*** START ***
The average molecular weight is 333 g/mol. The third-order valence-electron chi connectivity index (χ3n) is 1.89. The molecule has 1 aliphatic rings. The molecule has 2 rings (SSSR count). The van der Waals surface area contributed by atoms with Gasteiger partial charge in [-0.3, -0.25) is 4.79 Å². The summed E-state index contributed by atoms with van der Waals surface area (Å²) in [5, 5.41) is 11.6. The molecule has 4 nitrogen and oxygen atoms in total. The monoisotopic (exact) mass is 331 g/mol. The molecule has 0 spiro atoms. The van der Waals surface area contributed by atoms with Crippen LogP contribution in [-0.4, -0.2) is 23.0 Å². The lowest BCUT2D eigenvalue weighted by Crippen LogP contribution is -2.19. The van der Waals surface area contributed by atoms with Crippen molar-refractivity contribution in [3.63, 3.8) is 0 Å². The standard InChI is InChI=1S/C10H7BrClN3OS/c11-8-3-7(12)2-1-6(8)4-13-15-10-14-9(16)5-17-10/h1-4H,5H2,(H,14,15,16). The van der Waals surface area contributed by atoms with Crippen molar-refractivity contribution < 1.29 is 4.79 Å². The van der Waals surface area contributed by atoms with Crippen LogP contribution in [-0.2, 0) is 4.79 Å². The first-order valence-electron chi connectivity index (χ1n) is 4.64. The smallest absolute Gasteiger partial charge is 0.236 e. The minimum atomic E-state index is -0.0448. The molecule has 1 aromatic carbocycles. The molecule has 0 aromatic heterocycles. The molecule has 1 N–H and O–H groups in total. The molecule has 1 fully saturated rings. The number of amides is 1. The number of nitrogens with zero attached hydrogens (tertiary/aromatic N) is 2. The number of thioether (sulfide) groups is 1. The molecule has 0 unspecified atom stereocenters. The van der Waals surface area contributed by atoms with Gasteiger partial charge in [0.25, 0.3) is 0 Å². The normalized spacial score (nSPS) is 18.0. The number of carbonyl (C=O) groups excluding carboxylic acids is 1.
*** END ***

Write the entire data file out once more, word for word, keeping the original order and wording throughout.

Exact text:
The average molecular weight is 333 g/mol. The third-order valence-electron chi connectivity index (χ3n) is 1.89. The molecule has 1 aliphatic rings. The molecule has 2 rings (SSSR count). The van der Waals surface area contributed by atoms with Gasteiger partial charge in [-0.3, -0.25) is 4.79 Å². The summed E-state index contributed by atoms with van der Waals surface area (Å²) in [5, 5.41) is 11.6. The molecule has 4 nitrogen and oxygen atoms in total. The monoisotopic (exact) mass is 331 g/mol. The molecule has 0 spiro atoms. The van der Waals surface area contributed by atoms with Crippen LogP contribution in [-0.4, -0.2) is 23.0 Å². The lowest BCUT2D eigenvalue weighted by Crippen LogP contribution is -2.19. The van der Waals surface area contributed by atoms with Crippen molar-refractivity contribution in [3.63, 3.8) is 0 Å². The standard InChI is InChI=1S/C10H7BrClN3OS/c11-8-3-7(12)2-1-6(8)4-13-15-10-14-9(16)5-17-10/h1-4H,5H2,(H,14,15,16). The van der Waals surface area contributed by atoms with Crippen molar-refractivity contribution < 1.29 is 4.79 Å². The van der Waals surface area contributed by atoms with Crippen LogP contribution in [-0.2, 0) is 4.79 Å². The first-order valence-electron chi connectivity index (χ1n) is 4.64. The smallest absolute Gasteiger partial charge is 0.236 e. The minimum atomic E-state index is -0.0448. The molecule has 1 aromatic carbocycles. The molecule has 0 aromatic heterocycles. The molecule has 1 N–H and O–H groups in total. The molecule has 1 fully saturated rings. The number of amides is 1. The number of nitrogens with zero attached hydrogens (tertiary/aromatic N) is 2. The number of thioether (sulfide) groups is 1. The molecule has 0 unspecified atom stereocenters. The van der Waals surface area contributed by atoms with Gasteiger partial charge in [0.25, 0.3) is 0 Å². The normalized spacial score (nSPS) is 18.0. The number of carbonyl (C=O) groups excluding carboxylic acids is 1.